Substitution: Overview


Substitution of a hazardous art material or process by one that is safer should be the first precaution that is tried. 

For children under the age of 12, it is mandatory to use non-toxic art materials.  However, substitution will also work for older students and professional artists.
One of the basic types of substitution is to use water-based materials instead of solvent-based ones.  For example, silk screen printing with solvent-based inks is one of the most hazardous art processes and requires expensive ventilation systems to work safely.  Switching to water-based silk screen printing minimizes the health risks.

Similarly acrylic and water color painting are safer than oil painting which requires mineral spirits or turpentine.  This is particularly a consideration in high school painting classes where exposures in a class of twenty students doing oil painting could be very hazardous because of the large amounts of solvents used.  A fan exhausting 3000 cubic feet of air per minute would be required for every cup of turpentine or paint thinner evaporated in a one hour class period.  Instead, use acrylic, water color, or similar water-based paints.

If switching to water-based materials is not possible, then try less toxic solvents.  The least toxic solvents are ethyl alcohol (sold as denatured alcohol), isopropyl alcohol, rubbing alcohol, acetone, and odorless mineral spirits or paint thinner.  You can often use these solvents to replace more toxic solvents like methyl alcohol, lacquer thinners, toluene, xylene, and turpentine.   Note that flammability should also be considered when making substitutions.  Acetone, for example, is one of the least toxic solvents, but is extremely flammable.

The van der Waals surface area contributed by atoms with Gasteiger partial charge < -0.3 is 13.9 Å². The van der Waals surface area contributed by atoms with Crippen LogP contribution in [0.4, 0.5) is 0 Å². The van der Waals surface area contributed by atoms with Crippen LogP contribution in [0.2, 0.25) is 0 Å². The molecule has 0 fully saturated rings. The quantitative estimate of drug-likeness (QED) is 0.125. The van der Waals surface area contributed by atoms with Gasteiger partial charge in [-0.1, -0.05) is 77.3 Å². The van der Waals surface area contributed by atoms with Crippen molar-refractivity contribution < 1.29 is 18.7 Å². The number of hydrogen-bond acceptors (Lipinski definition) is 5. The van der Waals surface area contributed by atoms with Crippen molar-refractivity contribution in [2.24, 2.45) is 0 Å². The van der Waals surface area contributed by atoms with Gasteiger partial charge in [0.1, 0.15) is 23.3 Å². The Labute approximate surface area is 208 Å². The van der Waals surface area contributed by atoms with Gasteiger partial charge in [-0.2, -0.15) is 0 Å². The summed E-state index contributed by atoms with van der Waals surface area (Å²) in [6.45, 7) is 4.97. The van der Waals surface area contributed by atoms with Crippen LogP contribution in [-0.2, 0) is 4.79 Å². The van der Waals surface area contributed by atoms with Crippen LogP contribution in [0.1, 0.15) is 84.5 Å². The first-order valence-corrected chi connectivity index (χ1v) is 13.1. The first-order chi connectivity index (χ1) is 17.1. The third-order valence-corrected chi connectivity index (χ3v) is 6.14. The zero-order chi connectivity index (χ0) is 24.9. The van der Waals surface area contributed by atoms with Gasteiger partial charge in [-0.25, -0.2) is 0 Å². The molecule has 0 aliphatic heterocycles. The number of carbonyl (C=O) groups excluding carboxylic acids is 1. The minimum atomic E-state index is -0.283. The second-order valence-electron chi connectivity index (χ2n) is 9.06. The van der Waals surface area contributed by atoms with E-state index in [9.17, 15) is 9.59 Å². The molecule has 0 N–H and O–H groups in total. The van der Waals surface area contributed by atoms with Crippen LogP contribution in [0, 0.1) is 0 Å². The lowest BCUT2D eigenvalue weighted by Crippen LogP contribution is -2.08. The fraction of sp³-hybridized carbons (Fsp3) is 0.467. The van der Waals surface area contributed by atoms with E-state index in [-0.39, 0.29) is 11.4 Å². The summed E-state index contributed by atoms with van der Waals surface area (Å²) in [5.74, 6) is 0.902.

Other examples of less toxic substitutes are cadmium-free silver solders, fluoride-free fluxes, asbestos-free materials, crushed walnut shells, or glass beads instead of sand for abrasive blasting, and lead-free glazes and enamels.

Changing a process can sometimes reduce exposure.  For example, brushing or dipping materials is safer than spraying them since this eliminates inhalation of the particulates.  Wet working methods also reduce the risk of inhaling dusts.  Other examples of process substitution include the use of moist clay, liquid dyes, and wet grinding techniques.

Avoid cancer-causing materials because there is no known safe level of exposure to these substances.  Of course, the lower the exposure, the lower the risk.
Finally, remember that substitution takes time to work. I have had many artists tell me that they tried substitutes such as water-based silk screen inks, but the substitutes do not produce good results.  Usually, artists have tried the water-based inks a few times in the same way that they used the solvent-based inks.  Using the same techniques will not necessarily give good results. 

Substitutes often have very different properties from the original material, particularly if you are switching from solvent-based to water-based materials.  For example, no painter would try to use acrylics or watercolors with the same technique used for oil painting.  Therefore, allow time to experiment to find the proper way of using the substitute. 


Art Hazard News, Volume 12, No. 5, 1989
 
Substitute Products

 
Lead-free solder